Delegate to oppose abortion proposal

Published 2:28 pm Saturday, January 26, 2019

by Emily Brewer

The 2019 General Assembly is moving full steam ahead! We are just over a week away from Crossover, which is the time when all the bills passed by the House head to the Senate and all of the Senate bills come to the House. The House has already passed several major pieces of legislation and we look forward to that work continuing.

Worth Mentioning

Leadership Isle of Wight visits the Capitol

This Wednesday, the Isle of Wight Chamber of Commerce Student Leadership visited the Capitol. Launched in 2013, this leadership development program was the first of it’s kind offered to high school students in the Hampton Roads region. This program is offered to juniors from schools across Isle of Wight County. Students in the program learn about team building, utilizing, resources, building self-confidence and making a difference in their communities.

This is a program that looks for emerging leaders who will lead Isle of Wight and the Commonwealth of Virginia into the future. Most importantly, these individuals leave “Leadership Isle of Wight” with a commitment to assume responsibility in this community and beyond. Today, the alumni of “Leadership Isle of Wight” have become many of the rising leaders in our community and are serving on boards, commissions, and committees throughout Isle of Wight County.

Opposing expansion of abortion in Virginia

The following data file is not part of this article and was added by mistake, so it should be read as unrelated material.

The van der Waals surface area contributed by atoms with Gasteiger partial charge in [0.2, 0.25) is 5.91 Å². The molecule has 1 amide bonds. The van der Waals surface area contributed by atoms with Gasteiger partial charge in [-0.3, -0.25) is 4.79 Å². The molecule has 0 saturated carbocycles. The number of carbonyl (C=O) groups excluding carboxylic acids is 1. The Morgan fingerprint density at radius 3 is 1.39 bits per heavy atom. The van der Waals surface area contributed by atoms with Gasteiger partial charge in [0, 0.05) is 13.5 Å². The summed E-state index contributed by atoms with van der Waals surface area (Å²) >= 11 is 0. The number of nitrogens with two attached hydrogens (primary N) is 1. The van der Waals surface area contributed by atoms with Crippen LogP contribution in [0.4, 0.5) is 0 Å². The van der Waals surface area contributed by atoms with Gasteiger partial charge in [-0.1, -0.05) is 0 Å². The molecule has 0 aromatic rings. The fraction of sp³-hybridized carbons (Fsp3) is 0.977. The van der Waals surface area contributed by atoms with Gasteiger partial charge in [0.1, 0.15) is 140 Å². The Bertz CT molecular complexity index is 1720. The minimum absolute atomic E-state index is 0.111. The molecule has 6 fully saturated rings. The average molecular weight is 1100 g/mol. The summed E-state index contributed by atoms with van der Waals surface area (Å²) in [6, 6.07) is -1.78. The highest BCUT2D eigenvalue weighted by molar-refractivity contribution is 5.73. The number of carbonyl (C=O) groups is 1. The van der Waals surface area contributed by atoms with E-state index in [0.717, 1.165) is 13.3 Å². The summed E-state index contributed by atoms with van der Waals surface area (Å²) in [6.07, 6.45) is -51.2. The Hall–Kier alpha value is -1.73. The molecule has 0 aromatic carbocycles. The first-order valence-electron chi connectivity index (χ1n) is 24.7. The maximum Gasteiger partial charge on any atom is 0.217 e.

Last week in Richmond, Democratic leaders announced their support for a sweeping repeal of abortion restrictions in Virginia. Northern Virginia Democrat Del. Kathy Tran introduced HB 2491, which aims to repeal restrictions on third trimester abortions, eliminate informed consent requirements, repeal health and safety standards for abortion clinics, waive ultrasound requirements, and eliminate the 24 hour waiting period for abortions, among other provisions.

A Senate version of this legislation was also introduced, but Republicans stood up to protect the rights of unborn children and defeated the measure in the Committee on Education and Health.

Having been adopted, I personally understand there are better alternatives to abortion. This year, I introduced HB 2208, which would expand the applicability of adoption procedures for relatives to a larger portion of the family tree. Since I was elected in 2017, I have worked to remove unnecessary government red tape in Virginia’s adoption and foster care system to make it easier to adopt children in Virginia who are in need of a loving home.

This month, I formed the first-ever Virginia Foster Care Caucus, which is a non-partisan group of legislators who will work to offer solutions that help provide permanency to kids who don’t have other options. Instead of taking the opportunity for a fulfilling life away from children in the Commonwealth, I believe it is more productive and our moral obligation to focus on what we can do to improve the lives of Virginia’s most vulnerable population, our children. I will be strongly opposing Governor Northam’s proposals to expand abortion in Virginia.

My Legislation